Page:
There is continued pressure for cheaper food in the European Union, according to vice president of the European Parliament Mairead McGuinness MEP.
Farmers at the Irish Grassland Association (IGA) sheep conference on 23 May heard from McGuinness that the main focus is on further environmental delivery, with food production a given by many.
The Louth native was responding to a question as to whether there was an appreciation that food production itself was a public good. McGuinness said the enormous choice available to consumers left many with the expectation that food would always be there.
When payments were decoupled from production, McGuinness said there was a presumption that the market worked fairly. However, those markets were not rewarding the primary producer and farmers were left as price takers.
There was a need for more joined-up thinking in the EU on agriculture and food, she said. Given the tougher food quality and safety standards, she questioned whether it made sense to extend trade with some countries.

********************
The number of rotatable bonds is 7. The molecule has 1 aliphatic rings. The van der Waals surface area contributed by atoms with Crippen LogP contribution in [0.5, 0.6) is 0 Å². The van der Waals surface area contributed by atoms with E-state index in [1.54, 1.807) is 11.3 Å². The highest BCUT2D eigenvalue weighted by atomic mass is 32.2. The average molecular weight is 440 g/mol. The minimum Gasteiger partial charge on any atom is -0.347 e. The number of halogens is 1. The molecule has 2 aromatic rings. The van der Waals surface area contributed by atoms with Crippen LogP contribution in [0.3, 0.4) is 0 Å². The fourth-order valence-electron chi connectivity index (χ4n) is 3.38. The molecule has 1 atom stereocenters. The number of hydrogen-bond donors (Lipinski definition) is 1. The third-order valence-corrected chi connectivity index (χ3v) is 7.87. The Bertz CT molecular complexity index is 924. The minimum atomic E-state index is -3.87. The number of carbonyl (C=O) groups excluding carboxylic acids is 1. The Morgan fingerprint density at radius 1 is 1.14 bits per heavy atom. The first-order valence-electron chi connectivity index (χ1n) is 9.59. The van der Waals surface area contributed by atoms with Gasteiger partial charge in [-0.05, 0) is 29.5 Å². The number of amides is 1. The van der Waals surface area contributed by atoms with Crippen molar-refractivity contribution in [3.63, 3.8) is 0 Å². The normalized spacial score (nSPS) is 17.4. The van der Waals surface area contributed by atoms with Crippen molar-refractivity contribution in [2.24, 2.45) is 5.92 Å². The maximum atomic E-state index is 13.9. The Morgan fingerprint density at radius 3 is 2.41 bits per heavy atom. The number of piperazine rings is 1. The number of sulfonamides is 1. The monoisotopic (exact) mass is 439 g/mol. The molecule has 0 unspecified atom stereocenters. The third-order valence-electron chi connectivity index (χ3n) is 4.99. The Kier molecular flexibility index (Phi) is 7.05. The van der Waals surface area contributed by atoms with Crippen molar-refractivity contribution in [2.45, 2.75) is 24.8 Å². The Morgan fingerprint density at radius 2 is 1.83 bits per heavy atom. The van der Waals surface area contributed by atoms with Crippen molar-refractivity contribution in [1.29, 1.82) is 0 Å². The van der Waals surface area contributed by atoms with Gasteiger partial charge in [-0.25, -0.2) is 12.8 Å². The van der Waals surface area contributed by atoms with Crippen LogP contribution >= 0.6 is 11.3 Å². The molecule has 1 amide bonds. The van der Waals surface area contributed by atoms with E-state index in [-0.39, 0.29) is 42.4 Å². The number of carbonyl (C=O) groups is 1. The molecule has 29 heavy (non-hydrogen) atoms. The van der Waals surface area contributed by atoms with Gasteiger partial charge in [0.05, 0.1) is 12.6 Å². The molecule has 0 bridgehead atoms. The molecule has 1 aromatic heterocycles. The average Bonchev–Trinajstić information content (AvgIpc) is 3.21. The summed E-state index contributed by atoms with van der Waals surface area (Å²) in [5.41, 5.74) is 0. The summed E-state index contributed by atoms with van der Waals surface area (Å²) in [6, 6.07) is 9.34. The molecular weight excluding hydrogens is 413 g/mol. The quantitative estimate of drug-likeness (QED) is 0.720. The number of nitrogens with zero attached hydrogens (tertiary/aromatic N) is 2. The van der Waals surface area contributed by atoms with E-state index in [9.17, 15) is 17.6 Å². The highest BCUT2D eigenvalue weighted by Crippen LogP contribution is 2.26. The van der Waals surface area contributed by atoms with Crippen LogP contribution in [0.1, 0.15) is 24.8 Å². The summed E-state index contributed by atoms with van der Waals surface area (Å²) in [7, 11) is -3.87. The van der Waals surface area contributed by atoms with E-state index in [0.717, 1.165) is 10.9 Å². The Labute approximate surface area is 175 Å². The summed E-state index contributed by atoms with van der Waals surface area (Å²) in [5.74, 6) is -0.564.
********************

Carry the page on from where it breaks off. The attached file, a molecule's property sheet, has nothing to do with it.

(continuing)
“Why limit output in Europe to replace it with products that will do more damage from elsewhere?”
In a wide-ranging address, McGuinness expressed disappointment at how the debate on climate change and agriculture had emerged in Ireland, saying it was unfair to blame just one sector.
“Rather than say one group is the problem, why not sit down and talk collectively about how we can make a difference? We haven’t had a joined-up conversation on how we are going to make a change.”
McGuinness called for Minister for Agriculture Michael Creed to implement a land use policy as different sectors of farming had been working in isolation. She said such a policy could draw all sectors together to create a more sustainable future.
Policymakers needed to find a way to stop farmers “running faster to stand still”, McGuinness said, or the treadmill would wear them out.